“Marcelo Crivella got there. After three years in office, he has officially become Rio’s most unpopular mayor in recent decades,” columnist Bernardo Mello Franco wrote in the Rio de Janeiro-based Brazilian daily O Globo on 15 December. This crushing assessment was based on the results of a Datafolha poll, published in full the following day, which put Crivella’s disapproval rating at 72%.
Crivella, a former evangelical bishop, was elected mayor of Rio de Janeiro in 2016 on the wave of dissatisfaction and political conservatism that followed the impeachment of Dilma Rousseff (2011-2016). His stint as mayor of Brazil’s most emblematic city has been anything but smooth, and he has already survived several impeachment proceedings. Recently, his standing slid even further following a series of gaffes, including his response to the paralysis of 24 municipal health centres as workers protested a delay in salary payments.
“There is no crisis – it’s false,” Crivella said in a video published online on 12 December. The municipal health sector workers, who had been protesting since 10 December to demand the payment of salaries delayed by two months, no doubt disagreed. So too, it seemed, did most of the Rio city inhabitants surveyed for the Datafolha poll, which was carried out between 11 and 13 December. As many as 68% cited health as the city’s principal problem, compared with 27% in October 2017 (violence/security was the second biggest concern, for 12%).
Crivella himself approached the federal government in Brasília last week for help, and on 13 December the federal health ministry released R$152m (US$37.3m) in emergency assistance for Rio city’s health sector, specifically for the payment of salaries. The municipality received a first instalment of R$76m immediately, with the balance due in January.
Yet a few days later, on 16 December, a municipal resolution suspended all the treasury’s activities until further notice. In practice this means that salaries for all municipal public workers, including the second instalment of the so-called ‘13th salary’ bonus that was due to be disbursed on 17 December, cannot be paid. Even before this setback, health workers had said they would only return to work once their salaries had entered their bank accounts.
Looking to 2020
Crivella’s high rejection rates and one-digit approval rating (8%) do not bode well for his prospects in next year’s municipal elections, in which he is expected to seek a second term. Notably, his support is low even amongst the demographic he represents: evangelical Christians. Approval of Crivella amongst evangelicals stands at 14%, while rejection remains high at 56%.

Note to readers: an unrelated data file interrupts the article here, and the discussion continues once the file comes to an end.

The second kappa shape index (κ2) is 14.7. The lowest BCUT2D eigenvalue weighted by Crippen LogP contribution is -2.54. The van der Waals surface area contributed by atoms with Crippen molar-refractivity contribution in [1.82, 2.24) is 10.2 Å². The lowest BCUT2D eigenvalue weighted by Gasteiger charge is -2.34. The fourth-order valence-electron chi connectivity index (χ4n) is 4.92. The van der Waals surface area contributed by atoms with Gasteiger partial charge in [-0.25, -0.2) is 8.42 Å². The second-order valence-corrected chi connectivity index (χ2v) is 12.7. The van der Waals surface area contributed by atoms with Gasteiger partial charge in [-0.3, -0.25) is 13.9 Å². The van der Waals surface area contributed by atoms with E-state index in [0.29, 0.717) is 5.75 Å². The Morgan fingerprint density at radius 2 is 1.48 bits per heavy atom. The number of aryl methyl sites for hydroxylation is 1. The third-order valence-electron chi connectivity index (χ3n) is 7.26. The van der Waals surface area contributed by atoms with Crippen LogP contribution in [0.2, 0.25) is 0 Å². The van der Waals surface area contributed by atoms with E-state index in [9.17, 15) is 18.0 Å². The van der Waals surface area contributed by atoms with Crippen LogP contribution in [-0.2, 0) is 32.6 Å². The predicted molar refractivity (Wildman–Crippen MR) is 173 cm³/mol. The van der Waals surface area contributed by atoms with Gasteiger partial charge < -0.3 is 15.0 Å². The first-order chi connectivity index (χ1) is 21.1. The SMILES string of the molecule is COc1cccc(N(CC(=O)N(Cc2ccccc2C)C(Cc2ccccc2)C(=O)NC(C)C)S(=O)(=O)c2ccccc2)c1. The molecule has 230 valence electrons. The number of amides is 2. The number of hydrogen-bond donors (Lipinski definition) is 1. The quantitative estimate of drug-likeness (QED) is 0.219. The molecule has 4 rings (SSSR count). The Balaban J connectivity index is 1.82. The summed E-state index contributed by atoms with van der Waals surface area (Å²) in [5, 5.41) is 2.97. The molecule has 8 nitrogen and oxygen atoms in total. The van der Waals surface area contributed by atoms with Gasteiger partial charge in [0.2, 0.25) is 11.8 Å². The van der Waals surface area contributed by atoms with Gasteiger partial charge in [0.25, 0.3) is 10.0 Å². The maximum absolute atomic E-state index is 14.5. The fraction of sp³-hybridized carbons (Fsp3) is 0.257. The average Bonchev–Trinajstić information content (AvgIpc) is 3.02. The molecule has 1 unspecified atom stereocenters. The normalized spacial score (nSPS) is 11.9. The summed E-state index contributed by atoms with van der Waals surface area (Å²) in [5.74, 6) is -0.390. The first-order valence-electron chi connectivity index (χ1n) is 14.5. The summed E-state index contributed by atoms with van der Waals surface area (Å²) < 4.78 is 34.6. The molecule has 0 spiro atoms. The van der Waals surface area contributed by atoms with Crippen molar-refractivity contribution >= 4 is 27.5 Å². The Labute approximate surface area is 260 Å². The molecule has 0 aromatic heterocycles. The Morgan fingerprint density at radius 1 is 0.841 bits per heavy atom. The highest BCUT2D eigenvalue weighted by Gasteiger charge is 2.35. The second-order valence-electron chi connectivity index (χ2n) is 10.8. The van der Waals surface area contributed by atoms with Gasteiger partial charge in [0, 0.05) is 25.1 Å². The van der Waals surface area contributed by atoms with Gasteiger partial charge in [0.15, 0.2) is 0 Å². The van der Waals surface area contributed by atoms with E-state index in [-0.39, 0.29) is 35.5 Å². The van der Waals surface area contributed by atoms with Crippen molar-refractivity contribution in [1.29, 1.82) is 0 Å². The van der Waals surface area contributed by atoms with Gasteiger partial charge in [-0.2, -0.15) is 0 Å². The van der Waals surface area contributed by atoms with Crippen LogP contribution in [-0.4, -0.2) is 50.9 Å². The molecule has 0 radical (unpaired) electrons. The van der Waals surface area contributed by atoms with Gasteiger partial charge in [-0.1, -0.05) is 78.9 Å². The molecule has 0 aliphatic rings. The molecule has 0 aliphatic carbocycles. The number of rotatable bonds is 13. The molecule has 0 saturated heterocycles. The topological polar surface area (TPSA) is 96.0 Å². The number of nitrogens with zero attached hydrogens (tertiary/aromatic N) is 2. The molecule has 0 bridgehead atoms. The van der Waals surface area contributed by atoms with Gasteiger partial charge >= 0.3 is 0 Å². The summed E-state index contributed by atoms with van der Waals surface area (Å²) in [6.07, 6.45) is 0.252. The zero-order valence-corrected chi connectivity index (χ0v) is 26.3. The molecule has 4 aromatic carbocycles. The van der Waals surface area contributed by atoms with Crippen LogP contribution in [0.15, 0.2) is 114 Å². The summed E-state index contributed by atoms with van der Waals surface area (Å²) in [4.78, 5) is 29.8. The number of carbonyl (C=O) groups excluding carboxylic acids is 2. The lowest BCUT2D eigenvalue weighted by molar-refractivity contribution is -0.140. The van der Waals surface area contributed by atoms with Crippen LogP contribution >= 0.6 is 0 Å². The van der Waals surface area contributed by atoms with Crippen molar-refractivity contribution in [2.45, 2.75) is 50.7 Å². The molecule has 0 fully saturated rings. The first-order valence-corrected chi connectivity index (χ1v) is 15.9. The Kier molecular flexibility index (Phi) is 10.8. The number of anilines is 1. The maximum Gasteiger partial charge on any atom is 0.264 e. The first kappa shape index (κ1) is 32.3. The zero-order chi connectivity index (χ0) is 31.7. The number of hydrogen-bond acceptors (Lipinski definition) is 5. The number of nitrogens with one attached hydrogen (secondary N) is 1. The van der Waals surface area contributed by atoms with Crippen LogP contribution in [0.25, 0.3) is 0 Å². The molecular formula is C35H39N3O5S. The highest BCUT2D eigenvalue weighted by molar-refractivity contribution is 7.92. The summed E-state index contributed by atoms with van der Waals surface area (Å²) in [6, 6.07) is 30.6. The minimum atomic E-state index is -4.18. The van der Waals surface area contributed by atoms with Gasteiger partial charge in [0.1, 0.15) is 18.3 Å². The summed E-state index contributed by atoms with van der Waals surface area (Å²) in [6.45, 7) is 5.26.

Next October’s mayoral election is still a while off. But in all three scenarios proposed by Datafolha, Crivella representing the Republicanos party comes a distant third with 8-9% of voting intentions, trailing his centrist predecessor Eduardo Paes (Democratas, DEM) and leftist federal deputy Marcelo Freixo (Partido Socialismo e Liberdade, Psol).
Crivella is expected to seek help from President Jair Bolsonaro to bolster his image. Unlike Crivella, Bolsonaro still holds the support of the evangelical voters who carried him to the presidency. However, Bolsonaro has not yet given any indication of where he will distribute his political capital next year, and with the municipal elections taken as a measure of support for the federal government, he will likely be cautious when doing so and choose to back strong candidates.
Jerusalem trade office
On 15 December President Bolsonaro’s government inaugurated a new trade office for its exports and investment promotion agency (Apex) in Jerusalem, Israel. Since becoming president, Bolsonaro has gone back on plans to transfer the Brazilian embassy from Tel Aviv to Jerusalem, faced with the risk of a backlash to Brazil’s trade with Arab countries. But his son Eduardo Bolsonaro, a federal deputy who attended the opening ceremony of the Apex office in Jerusalem, insisted that the transfer of the embassy was still on the cards.
Marcelo Crivella came under fire for banning journalists from the Grupo Globo media group from the press conference during which federal health sector aid to the municipality of Rio de Janeiro was announced on 13 December. The mayoral office told news site UOL that Globo did not practice “serious journalism” and acted like a “political pamphlet”. Globo’s media outlets had been reporting on bed shortages in hospitals and delayed health sector salaries. The media group condemned Crivella’s “antidemocratic and authoritarian attitude.”